by Maria Ruiz
Maria often shares stories with us about Santa Barbara history, her travel all over the world, her dogs, and life.
Bang! Crunch! “What did we hit?” my husband yelled as he brought the motor home to a stop.
“It’s a kid!” I yelled back. Looking out the passenger window, I saw a pair of little legs and a bicycle wheel sticking out from under the side.
“WHAT!” he yelled.
The motor home had come to an abrupt stop and he jumped out with me at his heels. We could see part of a bicycle and the legs of a child sticking out from under the steps. A girl of about thirteen emerged from under the RV, and Ted pulled the bike out. The front wheel was bent and it didn’t want to stay up when he tried to stand it by a pole.
Out of nowhere, a crowd was gathering. I looked at the girl and she appeared to have torn her sweater and scratched her arm. Both Ted and I let out a breath of relief at the minor injuries. The girl started to cry and the crowd began to emit a low rumble. I heard “Americanos,” “Si,” “Norte Americanos.”
Our relief was short-lived as someone called out “Policia.”
We had come into this small town to have our motor home examined for the five thousand kilometer check-up all new vehicles needed. The dealership was closed for lunch, so we had decided to drive around and look at the small town.
We had driven by the side of a lovely park and stopped at a red light. I, in the passenger street (and a “pain in the a__” back seat driver), had checked to see that no one was on the sidewalk waiting for the red light to change.
It changed, and Ted slowly pulled out, turning right. Suddenly a loud bang had prompted the question. I could have sworn that there was nothing in the way, but for the moment, I was scared. Ted’s color had drained and together we stood and waited for the POLICIA.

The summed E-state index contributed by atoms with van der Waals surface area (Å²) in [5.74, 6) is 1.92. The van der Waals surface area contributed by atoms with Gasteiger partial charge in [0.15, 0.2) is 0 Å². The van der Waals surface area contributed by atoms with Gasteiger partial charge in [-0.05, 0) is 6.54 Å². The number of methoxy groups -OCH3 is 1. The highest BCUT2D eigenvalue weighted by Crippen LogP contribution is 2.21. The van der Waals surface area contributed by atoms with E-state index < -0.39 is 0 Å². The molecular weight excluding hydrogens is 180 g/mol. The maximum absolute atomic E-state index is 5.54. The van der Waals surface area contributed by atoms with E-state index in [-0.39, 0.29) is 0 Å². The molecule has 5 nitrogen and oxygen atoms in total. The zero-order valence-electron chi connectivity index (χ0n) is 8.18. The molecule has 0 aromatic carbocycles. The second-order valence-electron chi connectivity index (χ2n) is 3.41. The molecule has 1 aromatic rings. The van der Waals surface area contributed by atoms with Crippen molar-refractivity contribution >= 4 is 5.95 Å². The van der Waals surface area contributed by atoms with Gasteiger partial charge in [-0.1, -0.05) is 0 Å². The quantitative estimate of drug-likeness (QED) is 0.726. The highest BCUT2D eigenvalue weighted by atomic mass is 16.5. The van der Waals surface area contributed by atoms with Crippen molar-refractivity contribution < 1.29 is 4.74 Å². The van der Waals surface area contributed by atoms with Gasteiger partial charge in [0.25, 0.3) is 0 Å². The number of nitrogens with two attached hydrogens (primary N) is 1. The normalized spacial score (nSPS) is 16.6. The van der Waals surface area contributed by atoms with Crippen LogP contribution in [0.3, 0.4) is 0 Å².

A man appeared and we got the message that he was the girl’s uncle. “Tio.” By now, the crowd was getting heated up, the girl was crying and the uncle was eying us up and down. I swear I could see dollar signs jumping in everyone’s eyes.
The police pulled up and four policemen jumped out. Two got busy measuring with tapes and one was interviewing the girl and her uncle. The fourth was telling us a lot in Italian, and thank goodness a lot of the words were similar to Spanish. We got the message that we were to follow them to the station.
After all the photos were taken, we returned to our seats and slowly followed the official car through the back streets of the town. In front of the station, one officer directed us to a parking spot and we followed them into the station to sit in some seats they pointed to.
After what seemed like hours, but couldn’t have been more than 20 minutes, officers opened a door and came toward us. With hand gestures and slowly spoken Italian words, we got the picture they were painting for us.
We had stopped at the red light. The girl was riding her bike on the sidewalk and as she approached the intersection, saw that the light was turning green. Without looking, she didn’t slow down or stop; she rode her bike into us. Had we hit her, she would have been in the front of the vehicle, not in the middle, where she slid under the motor home behind the front tires. She and her parents were due in tomorrow where they would be fined a large amount for causing the accident. However, every vehicle involved in a traffic accident, at fault or not, is required to pay a fifty-euro fine. We gratefully paid the fine, returned to the vehicle and ever so slowly and carefully drove to the dealership.
That turned out to be the only accident we have ever had in the 120 years of driving we’d logged between us. We could only smile to ourselves as we thought about the girl, her uncle and the crowd thinking that the keys to the bank had arrived, only to find out that there was no gold in them thar Americanos.